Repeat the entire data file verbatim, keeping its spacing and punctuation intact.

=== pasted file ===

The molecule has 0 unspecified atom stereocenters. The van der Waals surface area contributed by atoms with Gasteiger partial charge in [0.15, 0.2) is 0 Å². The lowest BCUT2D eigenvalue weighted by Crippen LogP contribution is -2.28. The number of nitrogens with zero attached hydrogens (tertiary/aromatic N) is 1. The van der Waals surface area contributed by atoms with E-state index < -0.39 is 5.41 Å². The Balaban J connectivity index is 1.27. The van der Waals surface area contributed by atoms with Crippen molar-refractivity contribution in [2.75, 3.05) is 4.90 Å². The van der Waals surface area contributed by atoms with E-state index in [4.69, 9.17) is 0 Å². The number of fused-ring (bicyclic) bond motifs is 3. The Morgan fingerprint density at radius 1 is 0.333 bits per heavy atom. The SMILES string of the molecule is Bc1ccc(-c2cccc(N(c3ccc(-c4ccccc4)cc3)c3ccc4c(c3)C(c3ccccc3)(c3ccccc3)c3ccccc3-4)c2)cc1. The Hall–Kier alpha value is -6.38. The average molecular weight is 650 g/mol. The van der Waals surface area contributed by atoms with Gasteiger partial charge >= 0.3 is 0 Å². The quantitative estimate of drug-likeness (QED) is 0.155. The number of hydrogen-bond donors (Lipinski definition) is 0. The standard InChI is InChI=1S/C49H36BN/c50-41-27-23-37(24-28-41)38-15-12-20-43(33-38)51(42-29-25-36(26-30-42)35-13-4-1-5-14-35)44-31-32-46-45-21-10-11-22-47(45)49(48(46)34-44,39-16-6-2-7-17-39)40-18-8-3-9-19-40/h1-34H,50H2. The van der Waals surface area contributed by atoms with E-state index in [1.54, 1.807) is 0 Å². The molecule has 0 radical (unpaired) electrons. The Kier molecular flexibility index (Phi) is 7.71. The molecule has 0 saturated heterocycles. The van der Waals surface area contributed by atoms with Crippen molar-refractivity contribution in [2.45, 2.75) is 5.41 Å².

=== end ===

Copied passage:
The molecule has 0 unspecified atom stereocenters. The van der Waals surface area contributed by atoms with Gasteiger partial charge in [0.15, 0.2) is 0 Å². The lowest BCUT2D eigenvalue weighted by Crippen LogP contribution is -2.28. The number of nitrogens with zero attached hydrogens (tertiary/aromatic N) is 1. The van der Waals surface area contributed by atoms with E-state index < -0.39 is 5.41 Å². The Balaban J connectivity index is 1.27. The van der Waals surface area contributed by atoms with Crippen molar-refractivity contribution in [2.75, 3.05) is 4.90 Å². The van der Waals surface area contributed by atoms with E-state index in [4.69, 9.17) is 0 Å². The number of fused-ring (bicyclic) bond motifs is 3. The Morgan fingerprint density at radius 1 is 0.333 bits per heavy atom. The SMILES string of the molecule is Bc1ccc(-c2cccc(N(c3ccc(-c4ccccc4)cc3)c3ccc4c(c3)C(c3ccccc3)(c3ccccc3)c3ccccc3-4)c2)cc1. The Hall–Kier alpha value is -6.38. The average molecular weight is 650 g/mol. The van der Waals surface area contributed by atoms with Gasteiger partial charge >= 0.3 is 0 Å². The quantitative estimate of drug-likeness (QED) is 0.155. The number of hydrogen-bond donors (Lipinski definition) is 0. The standard InChI is InChI=1S/C49H36BN/c50-41-27-23-37(24-28-41)38-15-12-20-43(33-38)51(42-29-25-36(26-30-42)35-13-4-1-5-14-35)44-31-32-46-45-21-10-11-22-47(45)49(48(46)34-44,39-16-6-2-7-17-39)40-18-8-3-9-19-40/h1-34H,50H2. The van der Waals surface area contributed by atoms with E-state index in [1.54, 1.807) is 0 Å². The molecule has 0 radical (unpaired) electrons. The Kier molecular flexibility index (Phi) is 7.71. The molecule has 0 saturated heterocycles. The van der Waals surface area contributed by atoms with Crippen molar-refractivity contribution in [2.45, 2.75) is 5.41 Å².